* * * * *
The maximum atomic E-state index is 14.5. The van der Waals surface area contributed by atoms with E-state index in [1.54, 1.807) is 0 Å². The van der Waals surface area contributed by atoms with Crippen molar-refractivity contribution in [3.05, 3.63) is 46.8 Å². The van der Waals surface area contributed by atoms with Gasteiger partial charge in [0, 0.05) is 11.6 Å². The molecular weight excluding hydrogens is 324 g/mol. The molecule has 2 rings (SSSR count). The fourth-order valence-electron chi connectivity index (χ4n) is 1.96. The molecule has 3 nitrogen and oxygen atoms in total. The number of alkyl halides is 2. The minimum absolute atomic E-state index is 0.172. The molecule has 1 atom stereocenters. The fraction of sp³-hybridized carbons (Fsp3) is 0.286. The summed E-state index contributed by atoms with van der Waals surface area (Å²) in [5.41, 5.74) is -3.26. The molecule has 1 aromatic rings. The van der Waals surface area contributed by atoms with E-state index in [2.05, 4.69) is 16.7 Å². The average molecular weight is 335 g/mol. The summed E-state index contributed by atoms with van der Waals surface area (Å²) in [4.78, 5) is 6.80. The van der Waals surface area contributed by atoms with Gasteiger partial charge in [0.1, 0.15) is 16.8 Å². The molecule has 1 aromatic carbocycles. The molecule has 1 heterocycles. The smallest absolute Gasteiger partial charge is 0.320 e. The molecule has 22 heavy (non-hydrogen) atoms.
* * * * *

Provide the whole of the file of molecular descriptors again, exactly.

The maximum atomic E-state index is 14.5. The van der Waals surface area contributed by atoms with E-state index in [1.54, 1.807) is 0 Å². The van der Waals surface area contributed by atoms with Crippen molar-refractivity contribution in [3.05, 3.63) is 46.8 Å². The van der Waals surface area contributed by atoms with Gasteiger partial charge in [0, 0.05) is 11.6 Å². The molecular weight excluding hydrogens is 324 g/mol. The molecule has 2 rings (SSSR count). The fourth-order valence-electron chi connectivity index (χ4n) is 1.96. The molecule has 3 nitrogen and oxygen atoms in total. The number of alkyl halides is 2. The minimum absolute atomic E-state index is 0.172. The molecule has 1 atom stereocenters. The fraction of sp³-hybridized carbons (Fsp3) is 0.286. The summed E-state index contributed by atoms with van der Waals surface area (Å²) in [5.41, 5.74) is -3.26. The molecule has 1 aromatic rings. The van der Waals surface area contributed by atoms with E-state index in [2.05, 4.69) is 16.7 Å². The average molecular weight is 335 g/mol. The summed E-state index contributed by atoms with van der Waals surface area (Å²) in [4.78, 5) is 6.80. The van der Waals surface area contributed by atoms with Gasteiger partial charge in [0.1, 0.15) is 16.8 Å². The molecule has 1 aromatic carbocycles. The molecule has 1 heterocycles. The smallest absolute Gasteiger partial charge is 0.320 e. The molecule has 22 heavy (non-hydrogen) atoms.